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Card company makes small-business holiday

Retail: American Express encourages shoppers to buy from smaller stores

Posted: November 17, 2010 6:49 p.m.
Updated: November 18, 2010 4:30 a.m.

Kenneth Chenault, CEO of American Express, right, speaks while New York City Mayor Michael Bloomberg listens during a news conference in New York on Nov. 8. American Express and Bloomberg are trying to spur growth for small businesses by launching a program called “Small Business Saturday” to fall in between the better known shopping days of “Bl...

A Small Business Saturday shopping campaign was unveiled by American Express last week, encouraging consumers to shop at small brick-and-mortar stores in their community Saturday after Thanksgiving.

In scouring news releases, AP wire stories and scores of posts on the Internet, The Signal found the same message: American Express wants to give you $25 for shopping at your local small-business store Nov. 27.

Along the way, The Signal also found more than 207,000 people linked to this movement on Facebook as of Wednesday morning.

Shopping day rival
Kenneth I. Chenault, chairman and CEO for American Express, launched the Small Business Saturday campaign Nov. 8 in the city of New York with Mayor Michael Bloomberg.

The intent is to create a national shopping movement, in support of small business, to rival holiday shopping kickoff days Black Friday and Cyber Monday.

American Express OPEN, the company’s small-business unit, developed the concept to drive shoppers to local merchants across the country.

“Small business is the engine of job creation in the U.S. economy,” Chenault said. “It is also among the sectors hardest hit by the recession.”

American Express is posting a $25 credit to 100,000 card holders, who registered their AE card online, and spend at least $25 shopping at any locally owned, independent small businesses that accepts American Express.

Small-business owners can also download online promotional materials to promote their businesses on the inaugural Small Business Saturday.

For every person who “likes” Small Business Saturday on Facebook, the company is donating $1 to Girls Inc., an organization that empowers young women. The company has also agreed to donate up to $500,000 to the nonprofit.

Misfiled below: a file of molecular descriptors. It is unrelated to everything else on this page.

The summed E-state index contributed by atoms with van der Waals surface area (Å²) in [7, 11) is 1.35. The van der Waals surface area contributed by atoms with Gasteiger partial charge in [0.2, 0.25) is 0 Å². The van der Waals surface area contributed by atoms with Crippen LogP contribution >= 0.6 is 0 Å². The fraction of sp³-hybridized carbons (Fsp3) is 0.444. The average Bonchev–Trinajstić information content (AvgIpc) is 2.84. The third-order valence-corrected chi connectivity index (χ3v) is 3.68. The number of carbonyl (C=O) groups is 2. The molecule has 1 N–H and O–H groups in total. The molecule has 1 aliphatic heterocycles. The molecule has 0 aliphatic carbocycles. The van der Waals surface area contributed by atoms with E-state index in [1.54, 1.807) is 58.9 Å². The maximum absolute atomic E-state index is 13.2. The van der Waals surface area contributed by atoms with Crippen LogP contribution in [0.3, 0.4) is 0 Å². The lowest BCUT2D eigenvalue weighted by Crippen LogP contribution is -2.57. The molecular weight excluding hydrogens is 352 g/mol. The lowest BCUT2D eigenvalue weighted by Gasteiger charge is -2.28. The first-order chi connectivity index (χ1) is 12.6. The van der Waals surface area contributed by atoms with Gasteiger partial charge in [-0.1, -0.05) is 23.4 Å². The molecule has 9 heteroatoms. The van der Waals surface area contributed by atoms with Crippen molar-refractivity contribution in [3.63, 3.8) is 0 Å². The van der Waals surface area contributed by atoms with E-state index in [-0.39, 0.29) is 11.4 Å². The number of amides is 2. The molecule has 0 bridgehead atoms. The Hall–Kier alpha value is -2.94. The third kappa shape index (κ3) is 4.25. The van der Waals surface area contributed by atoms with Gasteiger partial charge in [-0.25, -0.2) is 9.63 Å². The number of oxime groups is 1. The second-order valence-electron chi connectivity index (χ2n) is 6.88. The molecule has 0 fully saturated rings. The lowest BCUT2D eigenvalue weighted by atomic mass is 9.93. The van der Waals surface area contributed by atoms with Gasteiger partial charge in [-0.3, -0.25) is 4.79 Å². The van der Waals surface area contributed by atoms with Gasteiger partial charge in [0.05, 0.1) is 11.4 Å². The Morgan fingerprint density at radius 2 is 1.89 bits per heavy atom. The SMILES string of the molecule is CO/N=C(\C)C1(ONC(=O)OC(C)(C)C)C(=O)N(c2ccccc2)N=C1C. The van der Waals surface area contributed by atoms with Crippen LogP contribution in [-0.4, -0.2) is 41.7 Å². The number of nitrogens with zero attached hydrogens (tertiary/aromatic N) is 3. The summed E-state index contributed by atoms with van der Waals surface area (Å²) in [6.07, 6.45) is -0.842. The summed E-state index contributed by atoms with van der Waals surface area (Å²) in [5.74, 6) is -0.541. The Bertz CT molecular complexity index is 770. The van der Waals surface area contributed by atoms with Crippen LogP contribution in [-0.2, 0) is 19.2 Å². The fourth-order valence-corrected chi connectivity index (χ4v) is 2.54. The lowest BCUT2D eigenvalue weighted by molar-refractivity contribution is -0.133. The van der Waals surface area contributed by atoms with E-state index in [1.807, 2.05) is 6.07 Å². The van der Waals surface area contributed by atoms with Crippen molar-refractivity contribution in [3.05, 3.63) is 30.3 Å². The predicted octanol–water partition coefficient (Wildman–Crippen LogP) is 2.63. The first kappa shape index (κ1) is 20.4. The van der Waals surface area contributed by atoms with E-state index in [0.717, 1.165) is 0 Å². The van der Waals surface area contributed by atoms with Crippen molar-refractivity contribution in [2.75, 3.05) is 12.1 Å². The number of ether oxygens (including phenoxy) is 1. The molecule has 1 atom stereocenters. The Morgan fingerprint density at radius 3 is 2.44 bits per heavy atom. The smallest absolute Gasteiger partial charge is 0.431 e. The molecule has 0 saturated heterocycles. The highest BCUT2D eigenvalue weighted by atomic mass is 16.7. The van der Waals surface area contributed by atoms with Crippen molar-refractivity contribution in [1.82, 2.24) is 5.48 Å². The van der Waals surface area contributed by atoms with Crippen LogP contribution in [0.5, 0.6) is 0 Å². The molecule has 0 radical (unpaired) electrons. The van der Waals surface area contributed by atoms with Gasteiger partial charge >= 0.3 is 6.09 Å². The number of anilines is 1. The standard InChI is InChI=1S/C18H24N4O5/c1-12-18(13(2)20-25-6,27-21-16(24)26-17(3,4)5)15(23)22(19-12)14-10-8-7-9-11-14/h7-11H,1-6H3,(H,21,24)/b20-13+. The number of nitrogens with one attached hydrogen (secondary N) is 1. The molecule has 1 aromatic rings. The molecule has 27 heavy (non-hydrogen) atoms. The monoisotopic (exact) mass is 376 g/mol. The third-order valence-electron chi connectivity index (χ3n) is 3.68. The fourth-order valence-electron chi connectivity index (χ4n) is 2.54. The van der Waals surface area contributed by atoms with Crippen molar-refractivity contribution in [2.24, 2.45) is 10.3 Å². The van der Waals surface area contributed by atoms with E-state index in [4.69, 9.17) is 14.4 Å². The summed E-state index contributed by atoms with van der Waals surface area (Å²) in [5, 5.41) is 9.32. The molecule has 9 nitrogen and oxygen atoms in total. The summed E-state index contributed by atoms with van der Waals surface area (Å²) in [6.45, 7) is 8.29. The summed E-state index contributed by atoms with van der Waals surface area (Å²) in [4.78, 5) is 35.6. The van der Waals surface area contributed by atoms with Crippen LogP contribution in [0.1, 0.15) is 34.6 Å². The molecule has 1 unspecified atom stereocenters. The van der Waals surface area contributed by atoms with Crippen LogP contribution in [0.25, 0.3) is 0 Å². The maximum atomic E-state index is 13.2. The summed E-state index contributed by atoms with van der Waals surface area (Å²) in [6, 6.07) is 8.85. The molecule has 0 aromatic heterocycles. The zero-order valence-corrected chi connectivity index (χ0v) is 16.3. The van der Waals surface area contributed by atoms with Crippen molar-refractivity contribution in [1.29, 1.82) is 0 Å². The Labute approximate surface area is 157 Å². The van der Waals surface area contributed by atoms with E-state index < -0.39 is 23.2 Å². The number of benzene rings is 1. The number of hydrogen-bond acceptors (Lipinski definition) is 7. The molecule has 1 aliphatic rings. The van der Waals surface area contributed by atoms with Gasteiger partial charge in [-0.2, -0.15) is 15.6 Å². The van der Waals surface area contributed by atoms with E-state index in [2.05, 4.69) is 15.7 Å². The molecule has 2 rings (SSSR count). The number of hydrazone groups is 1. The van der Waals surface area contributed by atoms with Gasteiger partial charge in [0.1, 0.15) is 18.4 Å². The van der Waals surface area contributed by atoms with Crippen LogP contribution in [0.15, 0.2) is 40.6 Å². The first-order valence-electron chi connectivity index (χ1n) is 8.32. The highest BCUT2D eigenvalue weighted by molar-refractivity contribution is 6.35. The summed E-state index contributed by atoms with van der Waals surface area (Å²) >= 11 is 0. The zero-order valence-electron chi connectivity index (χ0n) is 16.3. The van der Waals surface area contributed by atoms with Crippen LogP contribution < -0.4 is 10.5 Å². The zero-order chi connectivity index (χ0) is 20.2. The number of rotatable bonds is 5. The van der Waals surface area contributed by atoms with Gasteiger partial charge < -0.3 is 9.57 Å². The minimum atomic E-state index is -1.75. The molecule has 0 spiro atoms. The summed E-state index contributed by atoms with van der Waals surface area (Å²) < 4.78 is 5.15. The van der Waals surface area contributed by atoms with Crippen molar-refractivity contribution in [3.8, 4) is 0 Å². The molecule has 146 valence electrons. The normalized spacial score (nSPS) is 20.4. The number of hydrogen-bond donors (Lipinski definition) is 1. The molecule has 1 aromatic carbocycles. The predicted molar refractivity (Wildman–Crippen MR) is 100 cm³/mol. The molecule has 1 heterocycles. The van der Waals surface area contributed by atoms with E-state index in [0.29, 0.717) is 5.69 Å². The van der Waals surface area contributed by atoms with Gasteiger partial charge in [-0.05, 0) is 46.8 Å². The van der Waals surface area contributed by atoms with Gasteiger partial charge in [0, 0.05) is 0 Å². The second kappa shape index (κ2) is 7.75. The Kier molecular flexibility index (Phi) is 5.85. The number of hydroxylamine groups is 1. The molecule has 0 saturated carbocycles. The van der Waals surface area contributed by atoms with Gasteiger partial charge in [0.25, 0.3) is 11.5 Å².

Small business
According to U.S. Small Business Administration, small firms represent 99.7 percent of all employer firms and employ half of all private-sector employees.

Small businesses generate 60 to 80 percent of all new net jobs annually and create more than 50 percent of all nonfarm private gross domestic product.

For every local city and community, there is a more significant factor. For every $100 spent in locally owned, independent stores, $68 returns to the community through local taxes, payroll and other expenditures according to 3/50 Project.

Yet according to a recent study by American Express, consumer spending at small businesses dropped more than it did at large businesses during the recession.

According to the SBA and U.S. Census Bureau, the Los Angeles market ranks first in the nation as a hot spot for small-business owners.

Given the facts about contributions small businesses make to the local economy, and the heavy toll the recession has taken on small firms, this may in part explain why the recession has cut California deeper and longer than the rest of the country.

The 3/50 Project began in 2009 as a grassroots awareness campaign focused on reuniting consumers and independent, locally owned brick-and-mortar businesses in their communities.

The organization asks that consumers return to three local businesses they love and don’t want to lose, and commit $50 of their current monthly budget toward local, independent merchants.

OPEN Forum
The American Express OPEN’s small-business unit promotes products the company offers as it’s company credit cards, as well as services many other institutions offer such as receiving online payments directly to your bank account and scheduling electronic invoices.

The company initiated OPEN Forum ( to connect small-business owners with each other and industry experts.  American Express has even developed customized tools for finding and following small businesses on Twitter, linking owners by industry.

The small-business segment of commerce is one area that American Express has been traditionally weaker in due to its higher merchant fees.

One could argue that the company benefits from all the reaching out that it is doing.

But it is difficult to argue against a campaign that benefits local businesses and attempts to stimulate the economy by granting cardholders money in the form of a credit for shopping at those small businesses.

A $2.5 million shot in the arm in support of cities and small businesses to encourage consumers to buy is a campaign many people can get behind.

More than a dozen advocacy, public and private organizations joined American Express in advocating for the Small Business Saturday movement.

Chenault said that supporting local business is more than just a one-day event and he believes the Small Business Saturday is a movement that everyone can help sustain.

“This is not a flash in the pan,” he said. “We are committed to this effort for years to come.”


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